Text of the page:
Every novel by Jeffrey Eugenides reads as if it were repudiating the one that came before. His second book, Middlesex, published nine years after his first, was a sprawling, intergenerational tale told in the capable and likable voice of a hermaphrodite named Cal; whereas The Virgin Suicides, his 1993 debut, was a dark, compact novel narrated in a highly stylized, formal register by a chorus of neighborhood boys turned middle-aged men. A sample size of two is hardly enough to indicate a pattern (or the lack of one), but with the publication of The Marriage Plot (Farrar, Straus and Giroux, 416 pages, $28.00), one notices immediately how much it differs from those earlier novels, both of which suggest the story and the tone up front, on the first page, in the first sentence. Behold the beginning of The Virgin Suicides:
On the morning the last Lisbon daughter took her turn at suicide—it was Mary this time, and sleeping pills, like Therese—the two paramedics arrived at the house knowing exactly where the knife drawer was, and the gas oven, and the beam in the basement from which it was possible to tie a rope.
Middlesex, by comparison, starts off rather colloquially, the phrasing less serpentine, more direct:
I was born twice: first, as a baby girl, on a remarkably smogless Detroit day in January of 1960; and then again, as a teenage boy, in an emergency room near Petoskey, Michigan, in August of 1974.
The opening of The Marriage Plot is just as telling, though it might not seem so at first:
To start with, look at all the books.
And that’s it. Eight words, one syllable each. A first sentence that is very short and very plain. Instead of suicide or sex-change we get … books. The rest of the novel follows from this premise, from this line forward, for better or for worse, for richer, for poorer—you get the idea. Because this novel is as much about books as it is a return to “the marriage plot” in so many of them, which makes this the most meta-fictional of Mr. Eugenides’s work, yet also the most conventional.
The story revolves around three college friends: Madeleine Hanna, a pretty, privileged young woman who must decide between Leonard Bankhead, wearer of David-Foster-Wallace-style bandannas and sufferer of manic depression, and Mitchell Grammaticus, whose old-man attire, relative mental stability and obvious interest in Madeleine makes him less alluring than his brooding rival. Both men woo her and mistreat her by turns. She follows Leonard from Providence to Pilgrim Lake (where he has a fellowship to study, appropriately, the mating habits of yeast), but she can’t get Mitchell out of her mind. Whom does she love? Whom will she marry?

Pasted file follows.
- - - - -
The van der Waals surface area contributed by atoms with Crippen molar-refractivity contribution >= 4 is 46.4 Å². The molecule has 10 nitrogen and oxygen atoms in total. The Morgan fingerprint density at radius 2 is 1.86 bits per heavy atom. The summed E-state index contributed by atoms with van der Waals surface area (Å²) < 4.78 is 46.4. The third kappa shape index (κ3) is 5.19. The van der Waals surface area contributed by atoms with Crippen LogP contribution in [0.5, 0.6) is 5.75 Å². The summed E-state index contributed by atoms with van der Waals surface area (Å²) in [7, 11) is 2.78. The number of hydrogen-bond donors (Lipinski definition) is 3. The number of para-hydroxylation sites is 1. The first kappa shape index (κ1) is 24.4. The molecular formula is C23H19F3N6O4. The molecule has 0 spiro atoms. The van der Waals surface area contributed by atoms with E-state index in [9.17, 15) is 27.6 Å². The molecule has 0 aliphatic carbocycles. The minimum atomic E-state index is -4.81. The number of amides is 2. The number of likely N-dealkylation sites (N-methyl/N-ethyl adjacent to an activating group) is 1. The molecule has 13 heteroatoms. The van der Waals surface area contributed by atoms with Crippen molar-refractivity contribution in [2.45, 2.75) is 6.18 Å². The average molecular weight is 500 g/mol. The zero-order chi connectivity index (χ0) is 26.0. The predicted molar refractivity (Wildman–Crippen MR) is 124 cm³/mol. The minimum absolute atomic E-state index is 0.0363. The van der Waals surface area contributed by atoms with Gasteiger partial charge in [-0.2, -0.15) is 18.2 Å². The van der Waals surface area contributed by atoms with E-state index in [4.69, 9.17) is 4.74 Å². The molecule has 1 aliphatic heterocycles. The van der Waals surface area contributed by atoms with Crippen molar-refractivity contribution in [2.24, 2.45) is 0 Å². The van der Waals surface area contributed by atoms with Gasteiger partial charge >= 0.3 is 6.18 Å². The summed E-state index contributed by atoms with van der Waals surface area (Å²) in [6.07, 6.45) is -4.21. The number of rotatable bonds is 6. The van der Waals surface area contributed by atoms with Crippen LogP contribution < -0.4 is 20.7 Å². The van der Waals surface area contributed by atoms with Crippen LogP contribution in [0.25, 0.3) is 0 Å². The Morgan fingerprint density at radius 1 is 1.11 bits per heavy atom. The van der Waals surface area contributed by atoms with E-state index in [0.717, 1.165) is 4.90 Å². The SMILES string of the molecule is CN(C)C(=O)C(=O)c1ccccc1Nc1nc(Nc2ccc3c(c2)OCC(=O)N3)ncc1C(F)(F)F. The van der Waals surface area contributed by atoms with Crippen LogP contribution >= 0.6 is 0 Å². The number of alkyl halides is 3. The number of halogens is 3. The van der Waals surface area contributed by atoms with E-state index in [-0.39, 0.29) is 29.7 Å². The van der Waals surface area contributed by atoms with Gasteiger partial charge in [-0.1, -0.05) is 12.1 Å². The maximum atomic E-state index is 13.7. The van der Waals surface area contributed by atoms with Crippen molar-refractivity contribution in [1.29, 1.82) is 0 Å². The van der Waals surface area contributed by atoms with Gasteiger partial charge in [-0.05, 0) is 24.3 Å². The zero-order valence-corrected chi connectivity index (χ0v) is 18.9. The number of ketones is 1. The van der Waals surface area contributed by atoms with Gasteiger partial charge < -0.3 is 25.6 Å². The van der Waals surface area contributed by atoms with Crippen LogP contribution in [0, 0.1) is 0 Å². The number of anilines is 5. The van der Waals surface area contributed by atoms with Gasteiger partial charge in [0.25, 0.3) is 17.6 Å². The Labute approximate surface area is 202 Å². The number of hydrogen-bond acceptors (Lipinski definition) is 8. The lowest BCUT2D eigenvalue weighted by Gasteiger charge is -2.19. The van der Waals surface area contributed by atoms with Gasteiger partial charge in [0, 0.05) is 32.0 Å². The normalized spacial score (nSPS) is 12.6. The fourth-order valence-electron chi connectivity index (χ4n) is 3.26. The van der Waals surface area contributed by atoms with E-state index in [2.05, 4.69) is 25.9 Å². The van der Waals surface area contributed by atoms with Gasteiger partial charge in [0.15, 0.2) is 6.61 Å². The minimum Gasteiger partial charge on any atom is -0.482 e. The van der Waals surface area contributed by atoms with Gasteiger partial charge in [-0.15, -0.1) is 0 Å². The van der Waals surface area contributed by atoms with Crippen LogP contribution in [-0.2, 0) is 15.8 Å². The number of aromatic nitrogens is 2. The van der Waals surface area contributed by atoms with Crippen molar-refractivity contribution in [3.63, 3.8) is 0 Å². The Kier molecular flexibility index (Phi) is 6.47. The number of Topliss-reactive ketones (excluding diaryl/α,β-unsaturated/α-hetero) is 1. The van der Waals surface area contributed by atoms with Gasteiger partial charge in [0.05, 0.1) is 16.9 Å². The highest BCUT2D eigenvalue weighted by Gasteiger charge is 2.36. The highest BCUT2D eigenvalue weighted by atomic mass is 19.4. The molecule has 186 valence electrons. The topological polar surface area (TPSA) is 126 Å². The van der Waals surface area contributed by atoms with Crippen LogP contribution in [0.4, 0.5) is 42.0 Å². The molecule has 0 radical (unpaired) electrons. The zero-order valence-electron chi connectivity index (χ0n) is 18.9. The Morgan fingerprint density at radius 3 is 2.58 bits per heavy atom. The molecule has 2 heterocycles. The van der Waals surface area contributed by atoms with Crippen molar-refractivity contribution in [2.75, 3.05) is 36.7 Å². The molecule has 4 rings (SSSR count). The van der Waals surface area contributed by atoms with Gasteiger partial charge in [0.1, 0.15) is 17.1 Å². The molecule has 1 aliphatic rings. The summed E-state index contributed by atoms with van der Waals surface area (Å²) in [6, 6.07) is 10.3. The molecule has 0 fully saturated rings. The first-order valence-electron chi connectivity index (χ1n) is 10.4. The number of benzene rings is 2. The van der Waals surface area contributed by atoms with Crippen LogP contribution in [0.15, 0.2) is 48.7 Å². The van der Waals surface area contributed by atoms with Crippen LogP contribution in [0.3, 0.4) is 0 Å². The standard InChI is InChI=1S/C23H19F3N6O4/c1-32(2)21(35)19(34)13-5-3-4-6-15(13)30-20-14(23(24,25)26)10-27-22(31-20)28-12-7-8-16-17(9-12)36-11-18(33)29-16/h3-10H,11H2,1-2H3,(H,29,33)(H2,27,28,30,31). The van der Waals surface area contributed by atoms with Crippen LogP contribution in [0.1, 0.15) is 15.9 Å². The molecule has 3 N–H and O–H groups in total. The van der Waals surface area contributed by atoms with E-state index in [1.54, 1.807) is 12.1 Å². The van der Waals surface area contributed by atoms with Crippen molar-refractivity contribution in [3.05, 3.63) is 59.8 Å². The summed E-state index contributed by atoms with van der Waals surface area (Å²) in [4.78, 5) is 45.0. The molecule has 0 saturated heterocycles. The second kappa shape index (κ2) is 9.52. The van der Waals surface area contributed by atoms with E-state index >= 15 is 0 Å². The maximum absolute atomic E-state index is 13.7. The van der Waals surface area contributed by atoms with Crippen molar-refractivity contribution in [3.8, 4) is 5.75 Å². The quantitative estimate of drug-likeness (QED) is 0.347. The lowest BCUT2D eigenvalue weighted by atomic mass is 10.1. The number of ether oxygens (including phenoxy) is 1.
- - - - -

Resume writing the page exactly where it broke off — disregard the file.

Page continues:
So far, so ordinary. But wait: The Marriage Plot takes place in the early 1980s, when Derrida was the rage. Sure enough, Madeleine met Leonard in her last year at college (an institution clearly based on Brown, Mr. Eugenides’s alma mater), in a semiotics seminar that Madeleine, student of the Victorian novel, took despite herself, feeling the need for a “critical methodology.” She had already taken an honors class on “The Marriage Plot: Selected Novels of Austen, Eliot, and James,” in which she learned that “the novel had reached its apogee with the marriage plot.” Such novels, according to her professor, could be written only “in an age when success in life had depended on marriage, and marriage had depended on money,” and therefore the marriage plot can no longer exist. But clearly The Marriage Plot has a marriage plot. Let the meta-fictional games begin!
Mr. Eugenides, however, seems to have little interest in playing along, with all of the experimental gamesmanship that would entail. Instead he takes up the challenge in earnest: to write a sincere novel about love and marriage at a time when such a creature is supposed to be impossible. The students talk about Eco and Derrida in the semiotics seminar, Madeleine reads A Lover’s Discourse by Barthes, but The Marriage Plot makes no formal concessions that would divert it from its decidedly realist path. The meta-fictional elements seem to serve mainly as proof that Mr. Eugenides is in full consciousness and control of what he’s doing, to be tossed aside once his post-structuralist bona fides have been established. Madeleine’s distrust of all that phenomenology/intertextuality stuff appears to reflect something of the author’s own:
After getting out of Semiotics 211, Madeleine fled to the Rockefeller Library, down to B Level, where the stacks exuded a vivifying smell of mold, and grabbed something—anything, The House of Mirth, Daniel Deronda—to restore herself to sanity. How wonderful it was when one sentence followed logically from the sentence before! What exquisite guilt she felt, wickedly enjoying narrative! Madeleine felt safe with a nineteenth-century novel.